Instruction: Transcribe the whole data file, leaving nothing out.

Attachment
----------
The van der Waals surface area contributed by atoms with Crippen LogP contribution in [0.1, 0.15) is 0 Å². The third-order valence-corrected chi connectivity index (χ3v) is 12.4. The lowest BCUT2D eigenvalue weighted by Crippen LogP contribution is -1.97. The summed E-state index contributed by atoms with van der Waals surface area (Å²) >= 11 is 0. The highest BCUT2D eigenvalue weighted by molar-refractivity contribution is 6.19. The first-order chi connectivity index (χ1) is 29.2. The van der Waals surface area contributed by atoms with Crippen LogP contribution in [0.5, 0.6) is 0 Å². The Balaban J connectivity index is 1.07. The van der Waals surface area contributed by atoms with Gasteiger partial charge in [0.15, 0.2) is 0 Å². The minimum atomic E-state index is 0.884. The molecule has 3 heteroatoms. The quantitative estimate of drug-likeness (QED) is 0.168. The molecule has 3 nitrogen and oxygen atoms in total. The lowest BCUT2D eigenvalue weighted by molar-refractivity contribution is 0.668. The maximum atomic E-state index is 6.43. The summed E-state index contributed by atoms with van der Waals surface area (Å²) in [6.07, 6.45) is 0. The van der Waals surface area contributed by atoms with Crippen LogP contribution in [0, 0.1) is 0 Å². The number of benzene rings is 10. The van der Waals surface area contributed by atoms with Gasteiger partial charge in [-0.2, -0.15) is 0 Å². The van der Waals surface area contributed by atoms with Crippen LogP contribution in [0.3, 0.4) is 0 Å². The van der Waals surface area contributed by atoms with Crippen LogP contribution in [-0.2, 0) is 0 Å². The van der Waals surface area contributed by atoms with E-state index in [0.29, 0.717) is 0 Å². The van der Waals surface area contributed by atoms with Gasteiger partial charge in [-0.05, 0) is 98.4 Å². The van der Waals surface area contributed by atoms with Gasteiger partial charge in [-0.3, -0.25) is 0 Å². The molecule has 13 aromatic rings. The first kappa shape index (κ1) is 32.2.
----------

The van der Waals surface area contributed by atoms with Crippen LogP contribution in [0.1, 0.15) is 0 Å². The third-order valence-corrected chi connectivity index (χ3v) is 12.4. The lowest BCUT2D eigenvalue weighted by Crippen LogP contribution is -1.97. The summed E-state index contributed by atoms with van der Waals surface area (Å²) >= 11 is 0. The highest BCUT2D eigenvalue weighted by molar-refractivity contribution is 6.19. The first-order chi connectivity index (χ1) is 29.2. The van der Waals surface area contributed by atoms with Crippen LogP contribution in [0.5, 0.6) is 0 Å². The Balaban J connectivity index is 1.07. The van der Waals surface area contributed by atoms with Gasteiger partial charge in [0.15, 0.2) is 0 Å². The minimum atomic E-state index is 0.884. The molecule has 3 heteroatoms. The quantitative estimate of drug-likeness (QED) is 0.168. The molecule has 3 nitrogen and oxygen atoms in total. The lowest BCUT2D eigenvalue weighted by molar-refractivity contribution is 0.668. The maximum atomic E-state index is 6.43. The summed E-state index contributed by atoms with van der Waals surface area (Å²) in [6.07, 6.45) is 0. The van der Waals surface area contributed by atoms with Crippen LogP contribution in [0, 0.1) is 0 Å². The number of benzene rings is 10. The van der Waals surface area contributed by atoms with Gasteiger partial charge in [-0.2, -0.15) is 0 Å². The van der Waals surface area contributed by atoms with Crippen LogP contribution in [0.3, 0.4) is 0 Å². The van der Waals surface area contributed by atoms with Crippen LogP contribution in [-0.2, 0) is 0 Å². The van der Waals surface area contributed by atoms with E-state index in [0.29, 0.717) is 0 Å². The van der Waals surface area contributed by atoms with Gasteiger partial charge in [-0.05, 0) is 98.4 Å². The van der Waals surface area contributed by atoms with Gasteiger partial charge in [-0.3, -0.25) is 0 Å². The molecule has 13 aromatic rings. The first kappa shape index (κ1) is 32.2.